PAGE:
Toner is a powder used for photo copying machines and laser printers that enables the printing of text, images and graphics on paper. In the initial stages of development, carbon powder was used, but this gave way to the use of melt kneaded carbon and polymer as a method to improve the print quality. Toner particles are melt and set on to the paper by the heat of the copying machine.
Generally, toner (Ground Toner) is produced in a process starting with the metering of the feed material, mixing, kneading, cooling, coarse milling, fine milling, classifying, post blending, sieving and filling. Over time the particle sizes and shapes have changed. Originally toner particle sizes were around 14 – 16 μm, sometimes even larger. As the requirement for higher definition of the prints increased, the particle size requirement became smaller. Currently for a 1200dpi print, the required toner size is around 5 – 8 μm.
- Particle size distribution
- Particle shape
- Electrical resistance
- Bulk density
Chemically Produced Toner (Polymerized Toner)
To obtain higher definition prints, toner particles are produced using polymerization. This is to obtain higher quality toner with particles that have uniform size and shape, enabling more accurate color reproduction. Also by using the chemical technology of polymerization, research and development on the melt properties of toner particles is progressing.
For chemically produced toner, a liquid-solid separation process is required after polymerization. The wet cake, which is the feed material, needs to be washed so the level of remaining materials is at a very low level. After washing and dewatering, the remaining water (approximately 30-40%) has to be reduced to about 0.5% W.B. without heating over the glass transition temperature of the toner. The polymerization process determines the particle size.
– Dry from 30-40%W.B to 0.5%W.B.
– Dry at a temperature below 45ºC
– Particle size is less than 7 μm and shape is not changed
– Additive mixing to control the flowability and electrostatic charge
Solutions (Drying of chemically produced toner)
A Batch type vacuum dryer is used to lower the water content from 40% to 0.5% while at a low temperature. Milled toner has a glass transition temperature below 60ºC but chemically produced toner has an even lower temperature. To prevent degradation, drying at a low temperature is required.
The Vrieco Nauta Vacuum Dryer can dry material at low temperatures with an optimum level of vacuum while preventing melting and agglomerate formation. Chemically produced toner (CPT; polymerized toner) is a heat sensitive material and localized heating must be avoided.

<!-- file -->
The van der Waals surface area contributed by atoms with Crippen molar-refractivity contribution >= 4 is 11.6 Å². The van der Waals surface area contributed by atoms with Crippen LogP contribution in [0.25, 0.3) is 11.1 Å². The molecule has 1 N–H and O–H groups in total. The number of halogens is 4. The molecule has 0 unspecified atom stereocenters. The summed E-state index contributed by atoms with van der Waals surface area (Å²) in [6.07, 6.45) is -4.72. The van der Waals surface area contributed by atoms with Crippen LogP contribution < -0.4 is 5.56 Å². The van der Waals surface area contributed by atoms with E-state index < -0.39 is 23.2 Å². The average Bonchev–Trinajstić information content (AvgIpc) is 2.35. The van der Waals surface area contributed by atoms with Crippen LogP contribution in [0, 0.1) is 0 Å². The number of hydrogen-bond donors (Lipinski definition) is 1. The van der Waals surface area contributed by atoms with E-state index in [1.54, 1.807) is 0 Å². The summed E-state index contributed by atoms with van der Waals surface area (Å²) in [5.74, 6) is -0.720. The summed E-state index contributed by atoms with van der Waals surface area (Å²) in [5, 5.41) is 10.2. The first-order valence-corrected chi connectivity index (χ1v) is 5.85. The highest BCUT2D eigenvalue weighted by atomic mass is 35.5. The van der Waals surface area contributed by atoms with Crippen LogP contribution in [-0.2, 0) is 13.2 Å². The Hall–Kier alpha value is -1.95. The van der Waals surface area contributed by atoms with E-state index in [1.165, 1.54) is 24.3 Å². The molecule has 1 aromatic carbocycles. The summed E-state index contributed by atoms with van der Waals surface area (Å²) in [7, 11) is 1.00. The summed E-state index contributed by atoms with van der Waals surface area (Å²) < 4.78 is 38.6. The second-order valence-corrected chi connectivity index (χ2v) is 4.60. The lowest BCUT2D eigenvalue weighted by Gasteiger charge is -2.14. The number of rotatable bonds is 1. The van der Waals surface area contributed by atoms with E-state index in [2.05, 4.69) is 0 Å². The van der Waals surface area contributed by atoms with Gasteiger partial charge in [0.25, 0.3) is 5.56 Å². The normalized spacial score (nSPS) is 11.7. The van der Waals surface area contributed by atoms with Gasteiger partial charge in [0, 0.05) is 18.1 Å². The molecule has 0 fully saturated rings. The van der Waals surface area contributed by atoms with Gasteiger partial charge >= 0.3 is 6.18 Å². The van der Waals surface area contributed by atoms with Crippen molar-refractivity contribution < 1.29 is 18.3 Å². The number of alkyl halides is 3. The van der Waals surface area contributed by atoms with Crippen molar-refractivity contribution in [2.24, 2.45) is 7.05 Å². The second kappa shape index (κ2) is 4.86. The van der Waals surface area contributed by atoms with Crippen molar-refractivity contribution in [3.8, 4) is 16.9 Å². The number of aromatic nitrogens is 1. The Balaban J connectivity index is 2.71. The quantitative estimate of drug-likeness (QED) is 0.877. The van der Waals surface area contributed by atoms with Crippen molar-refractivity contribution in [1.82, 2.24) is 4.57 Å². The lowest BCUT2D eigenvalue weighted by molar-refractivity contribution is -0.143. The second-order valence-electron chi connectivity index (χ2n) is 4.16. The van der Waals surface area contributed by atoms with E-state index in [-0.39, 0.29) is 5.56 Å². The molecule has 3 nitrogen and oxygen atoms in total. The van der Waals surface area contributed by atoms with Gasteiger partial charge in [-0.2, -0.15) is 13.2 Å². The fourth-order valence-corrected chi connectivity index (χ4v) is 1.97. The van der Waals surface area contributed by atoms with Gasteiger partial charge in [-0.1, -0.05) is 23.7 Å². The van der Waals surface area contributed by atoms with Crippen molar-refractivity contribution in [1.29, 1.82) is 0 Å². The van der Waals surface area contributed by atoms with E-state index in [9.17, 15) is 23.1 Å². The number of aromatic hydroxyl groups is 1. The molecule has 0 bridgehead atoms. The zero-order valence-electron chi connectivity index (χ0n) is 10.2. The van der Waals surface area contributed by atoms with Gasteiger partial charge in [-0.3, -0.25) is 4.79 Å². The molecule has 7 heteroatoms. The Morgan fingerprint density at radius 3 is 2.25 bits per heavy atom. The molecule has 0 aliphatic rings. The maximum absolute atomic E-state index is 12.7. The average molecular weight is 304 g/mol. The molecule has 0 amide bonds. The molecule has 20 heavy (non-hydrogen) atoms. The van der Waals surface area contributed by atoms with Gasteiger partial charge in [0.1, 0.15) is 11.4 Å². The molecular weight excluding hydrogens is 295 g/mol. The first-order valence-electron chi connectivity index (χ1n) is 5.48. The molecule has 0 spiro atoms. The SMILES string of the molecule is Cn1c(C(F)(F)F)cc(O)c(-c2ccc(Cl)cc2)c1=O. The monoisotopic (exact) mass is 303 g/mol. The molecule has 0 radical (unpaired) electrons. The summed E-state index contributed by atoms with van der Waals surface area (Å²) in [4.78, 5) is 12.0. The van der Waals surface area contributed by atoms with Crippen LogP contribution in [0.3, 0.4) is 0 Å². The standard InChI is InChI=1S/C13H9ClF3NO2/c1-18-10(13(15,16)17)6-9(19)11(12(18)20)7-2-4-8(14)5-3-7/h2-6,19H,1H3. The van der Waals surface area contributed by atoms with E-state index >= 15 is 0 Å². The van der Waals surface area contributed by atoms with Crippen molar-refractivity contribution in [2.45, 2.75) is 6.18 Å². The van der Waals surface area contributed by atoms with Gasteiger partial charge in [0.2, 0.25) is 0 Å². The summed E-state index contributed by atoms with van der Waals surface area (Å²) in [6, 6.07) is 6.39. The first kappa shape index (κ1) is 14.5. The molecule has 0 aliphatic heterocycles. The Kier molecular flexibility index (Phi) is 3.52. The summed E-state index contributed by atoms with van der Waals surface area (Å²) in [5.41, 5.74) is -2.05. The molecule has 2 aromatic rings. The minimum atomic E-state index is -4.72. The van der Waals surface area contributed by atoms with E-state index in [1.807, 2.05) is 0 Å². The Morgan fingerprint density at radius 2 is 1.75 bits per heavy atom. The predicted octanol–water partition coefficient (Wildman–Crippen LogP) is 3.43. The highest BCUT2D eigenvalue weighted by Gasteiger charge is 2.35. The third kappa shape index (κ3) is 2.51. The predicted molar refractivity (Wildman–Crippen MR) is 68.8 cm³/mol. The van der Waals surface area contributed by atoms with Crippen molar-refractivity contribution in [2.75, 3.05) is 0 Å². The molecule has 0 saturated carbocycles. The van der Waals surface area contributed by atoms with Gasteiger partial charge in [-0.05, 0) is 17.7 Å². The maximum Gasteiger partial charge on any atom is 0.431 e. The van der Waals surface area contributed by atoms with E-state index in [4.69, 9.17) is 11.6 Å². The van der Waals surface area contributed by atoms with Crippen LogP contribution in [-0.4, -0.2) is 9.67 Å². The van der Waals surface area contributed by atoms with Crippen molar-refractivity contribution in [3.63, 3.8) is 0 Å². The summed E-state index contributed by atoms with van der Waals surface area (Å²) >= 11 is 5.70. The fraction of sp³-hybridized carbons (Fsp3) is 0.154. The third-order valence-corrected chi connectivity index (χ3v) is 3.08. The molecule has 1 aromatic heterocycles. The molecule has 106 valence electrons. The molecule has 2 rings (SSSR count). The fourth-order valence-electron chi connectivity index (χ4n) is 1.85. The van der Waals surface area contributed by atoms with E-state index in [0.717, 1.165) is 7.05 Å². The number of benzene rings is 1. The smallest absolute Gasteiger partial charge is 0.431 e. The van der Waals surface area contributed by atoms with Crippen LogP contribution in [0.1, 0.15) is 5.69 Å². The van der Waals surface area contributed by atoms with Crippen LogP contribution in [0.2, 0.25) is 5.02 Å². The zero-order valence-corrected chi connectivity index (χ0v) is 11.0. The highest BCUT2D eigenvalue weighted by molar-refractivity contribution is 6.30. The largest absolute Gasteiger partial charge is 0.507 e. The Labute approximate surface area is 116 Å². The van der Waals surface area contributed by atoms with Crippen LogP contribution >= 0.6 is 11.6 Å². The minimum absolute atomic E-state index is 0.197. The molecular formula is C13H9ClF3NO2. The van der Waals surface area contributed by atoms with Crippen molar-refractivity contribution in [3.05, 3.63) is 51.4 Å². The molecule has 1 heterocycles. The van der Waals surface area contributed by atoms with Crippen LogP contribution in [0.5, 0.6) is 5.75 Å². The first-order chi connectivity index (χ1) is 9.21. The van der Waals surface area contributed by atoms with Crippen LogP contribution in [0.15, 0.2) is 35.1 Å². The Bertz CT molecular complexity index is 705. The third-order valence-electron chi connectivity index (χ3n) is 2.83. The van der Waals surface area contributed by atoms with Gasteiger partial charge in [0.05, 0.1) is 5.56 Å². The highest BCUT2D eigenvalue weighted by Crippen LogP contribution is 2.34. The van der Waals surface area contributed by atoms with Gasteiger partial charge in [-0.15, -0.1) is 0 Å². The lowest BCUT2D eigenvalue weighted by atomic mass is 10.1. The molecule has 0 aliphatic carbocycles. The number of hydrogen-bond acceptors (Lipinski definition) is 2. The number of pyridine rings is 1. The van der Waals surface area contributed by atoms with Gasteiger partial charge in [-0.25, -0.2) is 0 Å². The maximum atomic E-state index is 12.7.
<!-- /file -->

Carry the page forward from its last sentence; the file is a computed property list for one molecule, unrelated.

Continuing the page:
For the drying of chemically produced toner, Vrieco Nauta Vacuum Dryers of up to 20m³ have been delivered.
Drying time is determined by the following factors
- Level of vacuum during drying
- Jacket wall surface temperature
- Heat transfer coefficient between the jacket wall and material
- Heat transfer area
- Feed moisture content and product moisture content
Drying time is dependent upon the feed material amount and heat transfer area.
Fluidized Bed Dryer Agglomaster
If the glass transition temperature of the polymer used in the toner is high, a fluidized bed dryer can be used. The Agglomaster PJ is a fluidized bed dryer with an opposing pulsed jet function that can break up agglomerates that form during the drying process.
Post Blending of Toner
The high-speed high shear mixer Cyclomix mixes the dried cohesive toner with a small amount of flow control agent and stabilizer. The high shear mixing action rotates the toner and additive particles along the wall of the Cyclomix dispersing the particles and allowing the additives to coat the toner particles evenly. The Cyclomix casing and top cover are cooled with a cooling jacket and the specially designed shaft seal prevents material buildup. For milled toner with a harder polymer, the Nobilta is increasingly used for additive mixing.
The Vrieco Nauta Vacuum Dryer can dry large volumes of chemically produced toner (polymerized toner) at the required low temperatures. With the high level of vacuum lowering the boiling point of water, the material is not heated and does not affect the shape of the toner. Additive mixing with the Cyclomix and Nobilta achieves an even coating of material without heating. Use of this equipment allows the production of toner particles with the flowability and electrostatic charge required for printing.